Odd objects such as a shoebox, rubber bands and a plastic spoon can keep a student occupied for hours.

Margate’s third-graders confirmed that Wednesday and went further by proving students can also learn valuable lessons from playing with a pile of junk.

Third-grade classes at William H. Ross III Inter-mediate School in Margate recently completed an interdisciplinary science, technology, engineering and math project in which they designed and constructed marshmallow catapults out of random everyday objects.

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The projectincorporated math and science skills the students have been learning, such as measurements, fractions and physics, to build a catapult that can launch a marshmallow from the end of a plastic spoon to the other side of the classroom.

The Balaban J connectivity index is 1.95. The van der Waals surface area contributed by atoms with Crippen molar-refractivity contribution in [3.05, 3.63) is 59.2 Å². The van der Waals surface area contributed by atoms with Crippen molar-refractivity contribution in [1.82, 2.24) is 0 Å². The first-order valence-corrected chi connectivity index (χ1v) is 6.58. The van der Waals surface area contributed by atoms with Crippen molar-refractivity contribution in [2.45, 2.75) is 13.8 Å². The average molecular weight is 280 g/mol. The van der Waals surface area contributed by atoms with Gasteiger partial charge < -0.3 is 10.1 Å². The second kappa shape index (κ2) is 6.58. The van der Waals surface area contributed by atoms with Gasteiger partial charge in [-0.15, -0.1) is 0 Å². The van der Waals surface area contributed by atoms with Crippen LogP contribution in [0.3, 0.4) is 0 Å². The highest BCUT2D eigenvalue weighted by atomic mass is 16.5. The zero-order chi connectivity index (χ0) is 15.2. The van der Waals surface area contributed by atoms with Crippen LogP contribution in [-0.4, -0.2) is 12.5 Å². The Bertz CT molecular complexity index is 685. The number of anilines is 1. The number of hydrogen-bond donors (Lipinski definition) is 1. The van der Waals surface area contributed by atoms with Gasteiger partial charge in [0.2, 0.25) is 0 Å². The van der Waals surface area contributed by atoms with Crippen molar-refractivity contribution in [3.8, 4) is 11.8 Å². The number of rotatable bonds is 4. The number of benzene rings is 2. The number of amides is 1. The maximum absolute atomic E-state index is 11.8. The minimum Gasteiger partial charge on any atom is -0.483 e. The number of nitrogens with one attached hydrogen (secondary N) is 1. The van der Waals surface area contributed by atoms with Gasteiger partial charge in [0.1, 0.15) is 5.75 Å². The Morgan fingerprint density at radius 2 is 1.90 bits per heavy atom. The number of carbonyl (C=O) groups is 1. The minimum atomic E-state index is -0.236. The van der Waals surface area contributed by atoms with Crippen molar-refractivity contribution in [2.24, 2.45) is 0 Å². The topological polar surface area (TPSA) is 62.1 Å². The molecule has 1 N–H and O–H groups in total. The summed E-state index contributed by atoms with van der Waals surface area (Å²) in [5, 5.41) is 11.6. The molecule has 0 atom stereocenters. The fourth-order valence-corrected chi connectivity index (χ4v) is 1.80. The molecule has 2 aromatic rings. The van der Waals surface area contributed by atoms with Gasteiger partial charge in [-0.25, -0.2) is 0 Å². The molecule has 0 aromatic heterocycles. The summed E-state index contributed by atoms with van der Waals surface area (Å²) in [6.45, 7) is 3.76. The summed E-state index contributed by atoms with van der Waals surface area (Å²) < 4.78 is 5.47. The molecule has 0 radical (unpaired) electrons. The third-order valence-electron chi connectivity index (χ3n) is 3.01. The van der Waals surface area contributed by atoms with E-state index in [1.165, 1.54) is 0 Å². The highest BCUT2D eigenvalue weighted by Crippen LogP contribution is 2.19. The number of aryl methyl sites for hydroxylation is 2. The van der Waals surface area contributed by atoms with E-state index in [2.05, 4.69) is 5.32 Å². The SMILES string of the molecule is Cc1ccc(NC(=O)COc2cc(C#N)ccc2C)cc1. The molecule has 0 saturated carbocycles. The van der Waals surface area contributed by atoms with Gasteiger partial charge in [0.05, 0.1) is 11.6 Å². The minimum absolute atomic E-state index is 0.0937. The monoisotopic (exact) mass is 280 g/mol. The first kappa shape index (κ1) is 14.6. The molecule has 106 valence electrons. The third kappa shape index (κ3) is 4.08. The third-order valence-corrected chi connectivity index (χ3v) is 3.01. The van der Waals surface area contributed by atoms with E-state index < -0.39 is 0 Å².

On Wednesday, the third-graders lined up along both sides of a hallway and took turns testing their designs to see whose could send the marshmallow flying the farthest before plopping to the floor.

Jessica Cuevas, one of three teachers leading the project, said project-based instruction is “21st century learning.”

The projects also teach the students teamwork and problem solving, Cuevas said, as the students often have to compromise on ideas and deal with issues that come up, such as a snapped rubber band, a ripped piece of tape or missing marshmallows that mysteriously ended up in someone’s stomach.

“It’s OK to make mistakes,” said 8-year-old Ava Coffey.

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